Union News

Victorian worker killed

It is with great regret that we note that a bindery finishing operator died in hospital on Monday after falling about 1.4 metres at a Clayton South marketing and printing business on October 1. WorkSafe believes the 64-year-old man was accessing a box on the first shelf of a pallet rack and was hoisting himself onto it when he fell forward onto a concrete floor. WorkSafe is investigating the incident.

All of us at the VTHC and the worker’s union, the AMWU, send our sincerest condolences to his family, friends and work colleagues.

The death brings the workplace fatality toll to 56 for 2020, five more than at the same time last year.

October 15: 50th Anniversary of West Gate Bridge collapse

At 11.50am on October 15 1970, a span of the West Gate Bridge, then under construction, collapsed. 2000 tonnes of steel fell 45 metres - 35 workers were killed, 17 were injured. Some ‘rode’ the bridge down and, miraculously, survived. All were traumatised, as were many people living the working class suburbs surrounding it.

Every year hundreds of people gather at the memorial plaque to hear speakers and remember those who were killed. This year, the West Gate Bridge Memorial Committee had planned a number of event to commemorate the  the 50th anniversary of the tragedy. However, due to the COVID-19 restrictions currently in place in metropolitan Melbourne, there will no event at the memorial. Instead, the Committee is working with the VTHC to live stream an event on our Facebook page

The event will begin at approximately 11.30 am, with guest speakers speakers David Setka, James Webster and Tommy Watson, who was working on the bridge the day it collapsed. Tommy went on to become a union official and eventually President of the CFMEU. Dave Setka is the grandson of Bob Setka, one of the 18 workers who survived on that day, and James Webster is the grandson of a worker who was killed. 

Check next week's journal for more details. 

Injuries in West Gate Tunnel project

According to WorkSafe reports three workers on the West Gate Tunnel project were hospitalised after seriously injuring their hands between May and July, including two subcontractors in the space of two weeks. However, of great concern is that the project's safety director believes that the incidents have been caused because workers have been 'distracted'. Posters with a photo of a four fingered hand captioned with "Things have been getting out of hand" and the question "What priority have you placed on your hands?" have been put up around the project.  

According to CFMMEU organiser Joe Myles, however, tight deadlines had been driving up injuries on the West Gate Tunnel project. "The job is so far behind; everything is a rush," he said. "They are cutting corners to catch up." When companies cut corners, workers get injured.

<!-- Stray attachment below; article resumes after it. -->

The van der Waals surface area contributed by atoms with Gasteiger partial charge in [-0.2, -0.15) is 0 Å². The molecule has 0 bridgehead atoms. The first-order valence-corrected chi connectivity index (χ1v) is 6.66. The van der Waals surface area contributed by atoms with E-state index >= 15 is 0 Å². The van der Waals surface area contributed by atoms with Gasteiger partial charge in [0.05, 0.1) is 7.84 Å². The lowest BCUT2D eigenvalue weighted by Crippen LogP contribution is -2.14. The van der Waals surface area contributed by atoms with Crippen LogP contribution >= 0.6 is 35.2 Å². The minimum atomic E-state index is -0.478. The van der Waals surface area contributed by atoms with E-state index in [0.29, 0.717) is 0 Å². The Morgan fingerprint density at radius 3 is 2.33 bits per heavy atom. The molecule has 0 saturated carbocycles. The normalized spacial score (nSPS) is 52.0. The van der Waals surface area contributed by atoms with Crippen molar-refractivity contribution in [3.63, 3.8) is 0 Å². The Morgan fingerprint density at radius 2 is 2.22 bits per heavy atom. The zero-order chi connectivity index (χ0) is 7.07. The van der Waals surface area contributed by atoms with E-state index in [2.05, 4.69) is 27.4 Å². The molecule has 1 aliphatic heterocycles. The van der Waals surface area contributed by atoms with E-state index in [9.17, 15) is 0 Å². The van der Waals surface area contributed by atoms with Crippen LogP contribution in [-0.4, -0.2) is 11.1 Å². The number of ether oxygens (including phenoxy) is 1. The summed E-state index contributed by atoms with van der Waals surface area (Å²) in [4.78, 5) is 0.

The Age reports that a separate WorkSafe notice detailed unsafe work practices at the project's Millers Road site in Brooklyn. In some areas workers widening Millers Road under the West Gate Freeway had to crawl along an elevated scaffold deck to avoid hitting their heads on bridge beams above them – at times up to six times a day, and sometimes carrying tools, which could result in injuries, WorkSafe said. Read more: The Age

Coronavirus (COVID-19) -  update  

According to the latest official figures, there are 27,181 cases of coronavirus disease diagnosed in Australia - just 126 more than last week. The total number of COVID deaths is 897. After nine (!) weeks in lockdown, yesterday there were just six new cases in Victoria. Read more on the Victorian situation here.

The international situation continues to be dire: the cumulative number of infections is 36,041,783. Last Wednesday it was 33,828,215this is over 2.2 million more infections in just one week. There have now been 1,054,604 confirmed COVID-related around the world - but many experts say there is no doubt that this is a huge underestimation. Many countries do not have the health resources to properly diagnose the cause of death. 

The big news this week of course, was that both Donald Trump, the President of the USA and his wife, Melania, tested positive for Coronavirus. However, unlike the 7.7 million Americans who also contracted the disease, they have received the best treatment and no doubt most expensive treatment. This includes the use of experimental treatment. And unlike the 215,780 who have died, they appear to be recovering quickly. For the families of these people, President Trump's comment: “Don’t let it dominate you. Don’t be afraid of it. You’re going to beat it. We have the best medical equipment. We have the best medicines, all developed recently” is disrespectful and extremely hurtful. 

It is difficult to know for sure how many COVID-19 cases have been diagnosed as the 'White House' cluster, but at least 19 cases have been confirmed. Now, the White House press corps is increasingly anxious and angry about the Trump administration's handling of COVID-19 cases within its own building. Several reporters have tested positive and many are trying to determine whether they and their families need to quarantine.